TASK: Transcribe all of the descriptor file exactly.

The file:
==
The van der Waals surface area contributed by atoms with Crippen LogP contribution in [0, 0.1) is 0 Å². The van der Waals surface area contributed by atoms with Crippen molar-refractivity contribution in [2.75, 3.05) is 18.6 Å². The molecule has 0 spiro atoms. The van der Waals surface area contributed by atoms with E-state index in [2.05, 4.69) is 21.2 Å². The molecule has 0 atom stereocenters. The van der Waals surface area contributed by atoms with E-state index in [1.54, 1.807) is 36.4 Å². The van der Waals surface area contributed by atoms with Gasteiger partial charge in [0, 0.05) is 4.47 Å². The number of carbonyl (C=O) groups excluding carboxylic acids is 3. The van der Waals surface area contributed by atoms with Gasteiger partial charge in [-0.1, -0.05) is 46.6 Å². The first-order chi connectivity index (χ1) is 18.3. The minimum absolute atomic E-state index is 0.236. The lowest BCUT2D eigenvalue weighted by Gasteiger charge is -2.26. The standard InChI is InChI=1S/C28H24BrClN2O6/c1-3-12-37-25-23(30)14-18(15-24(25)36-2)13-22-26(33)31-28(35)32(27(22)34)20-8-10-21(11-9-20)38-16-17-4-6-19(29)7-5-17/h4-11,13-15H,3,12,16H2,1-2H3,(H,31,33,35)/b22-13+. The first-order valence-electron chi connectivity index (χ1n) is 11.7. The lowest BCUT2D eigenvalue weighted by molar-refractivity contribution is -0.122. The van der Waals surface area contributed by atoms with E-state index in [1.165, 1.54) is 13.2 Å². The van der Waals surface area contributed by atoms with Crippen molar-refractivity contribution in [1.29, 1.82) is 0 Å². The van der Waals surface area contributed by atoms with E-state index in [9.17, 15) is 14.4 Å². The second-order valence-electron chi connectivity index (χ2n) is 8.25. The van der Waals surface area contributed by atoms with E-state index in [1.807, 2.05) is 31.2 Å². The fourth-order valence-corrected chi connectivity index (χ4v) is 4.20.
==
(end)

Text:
The van der Waals surface area contributed by atoms with Crippen LogP contribution in [0, 0.1) is 0 Å². The van der Waals surface area contributed by atoms with Crippen molar-refractivity contribution in [2.75, 3.05) is 18.6 Å². The molecule has 0 spiro atoms. The van der Waals surface area contributed by atoms with E-state index in [2.05, 4.69) is 21.2 Å². The molecule has 0 atom stereocenters. The van der Waals surface area contributed by atoms with E-state index in [1.54, 1.807) is 36.4 Å². The van der Waals surface area contributed by atoms with Gasteiger partial charge in [0, 0.05) is 4.47 Å². The number of carbonyl (C=O) groups excluding carboxylic acids is 3. The van der Waals surface area contributed by atoms with Gasteiger partial charge in [-0.1, -0.05) is 46.6 Å². The first-order chi connectivity index (χ1) is 18.3. The minimum absolute atomic E-state index is 0.236. The lowest BCUT2D eigenvalue weighted by Gasteiger charge is -2.26. The standard InChI is InChI=1S/C28H24BrClN2O6/c1-3-12-37-25-23(30)14-18(15-24(25)36-2)13-22-26(33)31-28(35)32(27(22)34)20-8-10-21(11-9-20)38-16-17-4-6-19(29)7-5-17/h4-11,13-15H,3,12,16H2,1-2H3,(H,31,33,35)/b22-13+. The first-order valence-electron chi connectivity index (χ1n) is 11.7. The lowest BCUT2D eigenvalue weighted by molar-refractivity contribution is -0.122. The van der Waals surface area contributed by atoms with E-state index in [1.165, 1.54) is 13.2 Å². The van der Waals surface area contributed by atoms with Crippen molar-refractivity contribution in [1.29, 1.82) is 0 Å². The van der Waals surface area contributed by atoms with E-state index in [9.17, 15) is 14.4 Å². The second-order valence-electron chi connectivity index (χ2n) is 8.25. The van der Waals surface area contributed by atoms with E-state index in [1.807, 2.05) is 31.2 Å². The fourth-order valence-corrected chi connectivity index (χ4v) is 4.20.